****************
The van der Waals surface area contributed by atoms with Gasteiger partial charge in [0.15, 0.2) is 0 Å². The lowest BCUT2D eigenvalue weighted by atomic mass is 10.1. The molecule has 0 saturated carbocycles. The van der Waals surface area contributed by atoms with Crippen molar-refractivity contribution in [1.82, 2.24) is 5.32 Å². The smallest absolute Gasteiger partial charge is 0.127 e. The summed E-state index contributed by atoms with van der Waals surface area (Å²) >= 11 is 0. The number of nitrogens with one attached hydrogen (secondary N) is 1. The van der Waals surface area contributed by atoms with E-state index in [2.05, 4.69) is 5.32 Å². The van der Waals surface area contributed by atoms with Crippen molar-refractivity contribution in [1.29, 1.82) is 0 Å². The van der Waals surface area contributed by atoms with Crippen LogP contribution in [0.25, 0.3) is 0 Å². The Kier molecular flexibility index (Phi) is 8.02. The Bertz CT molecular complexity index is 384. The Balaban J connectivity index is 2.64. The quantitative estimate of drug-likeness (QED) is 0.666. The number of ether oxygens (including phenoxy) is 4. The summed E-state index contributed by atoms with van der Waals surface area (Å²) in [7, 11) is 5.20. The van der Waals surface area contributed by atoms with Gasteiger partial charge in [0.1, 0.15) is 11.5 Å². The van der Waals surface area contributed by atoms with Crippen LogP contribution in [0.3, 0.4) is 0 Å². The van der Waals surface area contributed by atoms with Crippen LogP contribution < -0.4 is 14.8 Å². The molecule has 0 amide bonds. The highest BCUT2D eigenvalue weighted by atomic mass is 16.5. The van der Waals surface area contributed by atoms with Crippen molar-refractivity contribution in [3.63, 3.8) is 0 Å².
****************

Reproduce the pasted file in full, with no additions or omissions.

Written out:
The van der Waals surface area contributed by atoms with Gasteiger partial charge in [0.15, 0.2) is 0 Å². The lowest BCUT2D eigenvalue weighted by atomic mass is 10.1. The molecule has 0 saturated carbocycles. The van der Waals surface area contributed by atoms with Crippen molar-refractivity contribution in [1.82, 2.24) is 5.32 Å². The smallest absolute Gasteiger partial charge is 0.127 e. The summed E-state index contributed by atoms with van der Waals surface area (Å²) >= 11 is 0. The number of nitrogens with one attached hydrogen (secondary N) is 1. The van der Waals surface area contributed by atoms with E-state index in [2.05, 4.69) is 5.32 Å². The van der Waals surface area contributed by atoms with Crippen molar-refractivity contribution in [1.29, 1.82) is 0 Å². The van der Waals surface area contributed by atoms with Crippen LogP contribution in [0.25, 0.3) is 0 Å². The Kier molecular flexibility index (Phi) is 8.02. The Bertz CT molecular complexity index is 384. The Balaban J connectivity index is 2.64. The quantitative estimate of drug-likeness (QED) is 0.666. The number of ether oxygens (including phenoxy) is 4. The summed E-state index contributed by atoms with van der Waals surface area (Å²) in [7, 11) is 5.20. The van der Waals surface area contributed by atoms with Gasteiger partial charge in [0.1, 0.15) is 11.5 Å². The van der Waals surface area contributed by atoms with Crippen LogP contribution in [0.3, 0.4) is 0 Å². The van der Waals surface area contributed by atoms with Crippen LogP contribution < -0.4 is 14.8 Å². The molecule has 0 amide bonds. The highest BCUT2D eigenvalue weighted by atomic mass is 16.5. The van der Waals surface area contributed by atoms with Crippen molar-refractivity contribution in [3.63, 3.8) is 0 Å².